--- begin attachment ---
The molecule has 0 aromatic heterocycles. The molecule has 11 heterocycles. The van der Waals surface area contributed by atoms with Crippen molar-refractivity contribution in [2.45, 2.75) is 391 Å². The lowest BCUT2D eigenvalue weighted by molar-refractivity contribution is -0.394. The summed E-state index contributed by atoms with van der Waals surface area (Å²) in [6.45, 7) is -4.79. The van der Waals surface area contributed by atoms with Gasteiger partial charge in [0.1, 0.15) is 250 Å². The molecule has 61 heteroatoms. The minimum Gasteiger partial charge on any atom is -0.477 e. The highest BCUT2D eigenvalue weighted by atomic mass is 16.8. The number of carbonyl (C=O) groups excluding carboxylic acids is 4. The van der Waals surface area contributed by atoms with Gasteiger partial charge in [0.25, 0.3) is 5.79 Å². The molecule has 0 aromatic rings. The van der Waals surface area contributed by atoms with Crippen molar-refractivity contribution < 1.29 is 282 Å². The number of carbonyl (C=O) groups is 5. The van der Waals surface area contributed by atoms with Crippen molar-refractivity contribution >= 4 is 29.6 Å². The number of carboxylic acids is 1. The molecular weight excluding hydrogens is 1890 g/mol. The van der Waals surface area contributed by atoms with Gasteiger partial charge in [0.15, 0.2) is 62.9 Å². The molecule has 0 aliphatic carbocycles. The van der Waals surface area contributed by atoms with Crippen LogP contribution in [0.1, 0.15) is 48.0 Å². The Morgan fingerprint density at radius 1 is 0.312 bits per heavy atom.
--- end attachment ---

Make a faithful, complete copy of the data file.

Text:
The molecule has 0 aromatic heterocycles. The molecule has 11 heterocycles. The van der Waals surface area contributed by atoms with Crippen molar-refractivity contribution in [2.45, 2.75) is 391 Å². The lowest BCUT2D eigenvalue weighted by molar-refractivity contribution is -0.394. The summed E-state index contributed by atoms with van der Waals surface area (Å²) in [6.45, 7) is -4.79. The van der Waals surface area contributed by atoms with Gasteiger partial charge in [0.1, 0.15) is 250 Å². The molecule has 61 heteroatoms. The minimum Gasteiger partial charge on any atom is -0.477 e. The highest BCUT2D eigenvalue weighted by atomic mass is 16.8. The number of carbonyl (C=O) groups excluding carboxylic acids is 4. The van der Waals surface area contributed by atoms with Gasteiger partial charge in [0.25, 0.3) is 5.79 Å². The molecule has 0 aromatic rings. The van der Waals surface area contributed by atoms with Crippen molar-refractivity contribution < 1.29 is 282 Å². The number of carbonyl (C=O) groups is 5. The van der Waals surface area contributed by atoms with Crippen molar-refractivity contribution >= 4 is 29.6 Å². The number of carboxylic acids is 1. The molecular weight excluding hydrogens is 1890 g/mol. The van der Waals surface area contributed by atoms with Gasteiger partial charge in [0.15, 0.2) is 62.9 Å². The molecule has 0 aliphatic carbocycles. The van der Waals surface area contributed by atoms with Crippen LogP contribution in [0.1, 0.15) is 48.0 Å². The Morgan fingerprint density at radius 1 is 0.312 bits per heavy atom.